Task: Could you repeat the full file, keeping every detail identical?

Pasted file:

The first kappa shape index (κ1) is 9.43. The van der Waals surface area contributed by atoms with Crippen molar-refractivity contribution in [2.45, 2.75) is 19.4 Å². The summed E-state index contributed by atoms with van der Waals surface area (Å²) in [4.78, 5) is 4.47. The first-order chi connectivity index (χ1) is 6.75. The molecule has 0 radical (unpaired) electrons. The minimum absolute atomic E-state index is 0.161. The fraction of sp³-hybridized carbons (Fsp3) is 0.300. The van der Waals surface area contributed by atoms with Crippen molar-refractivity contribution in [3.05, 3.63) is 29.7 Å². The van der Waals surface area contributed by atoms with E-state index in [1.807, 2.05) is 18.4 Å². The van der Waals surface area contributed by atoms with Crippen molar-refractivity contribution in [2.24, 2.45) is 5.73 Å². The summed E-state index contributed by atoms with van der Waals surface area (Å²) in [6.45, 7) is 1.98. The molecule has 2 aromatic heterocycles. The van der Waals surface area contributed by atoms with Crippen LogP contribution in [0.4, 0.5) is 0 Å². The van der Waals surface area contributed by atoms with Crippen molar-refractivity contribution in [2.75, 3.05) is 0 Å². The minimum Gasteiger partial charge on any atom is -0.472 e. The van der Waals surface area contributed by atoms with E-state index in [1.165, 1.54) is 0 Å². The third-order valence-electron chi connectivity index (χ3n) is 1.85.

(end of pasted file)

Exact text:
The first kappa shape index (κ1) is 9.43. The van der Waals surface area contributed by atoms with Crippen molar-refractivity contribution in [2.45, 2.75) is 19.4 Å². The summed E-state index contributed by atoms with van der Waals surface area (Å²) in [4.78, 5) is 4.47. The first-order chi connectivity index (χ1) is 6.75. The molecule has 0 radical (unpaired) electrons. The minimum absolute atomic E-state index is 0.161. The fraction of sp³-hybridized carbons (Fsp3) is 0.300. The van der Waals surface area contributed by atoms with Crippen molar-refractivity contribution in [3.05, 3.63) is 29.7 Å². The van der Waals surface area contributed by atoms with E-state index in [1.807, 2.05) is 18.4 Å². The van der Waals surface area contributed by atoms with Crippen molar-refractivity contribution in [2.24, 2.45) is 5.73 Å². The summed E-state index contributed by atoms with van der Waals surface area (Å²) in [6.45, 7) is 1.98. The molecule has 2 aromatic heterocycles. The van der Waals surface area contributed by atoms with Crippen LogP contribution in [0.4, 0.5) is 0 Å². The van der Waals surface area contributed by atoms with Crippen molar-refractivity contribution in [2.75, 3.05) is 0 Å². The minimum Gasteiger partial charge on any atom is -0.472 e. The van der Waals surface area contributed by atoms with E-state index in [1.165, 1.54) is 0 Å². The third-order valence-electron chi connectivity index (χ3n) is 1.85.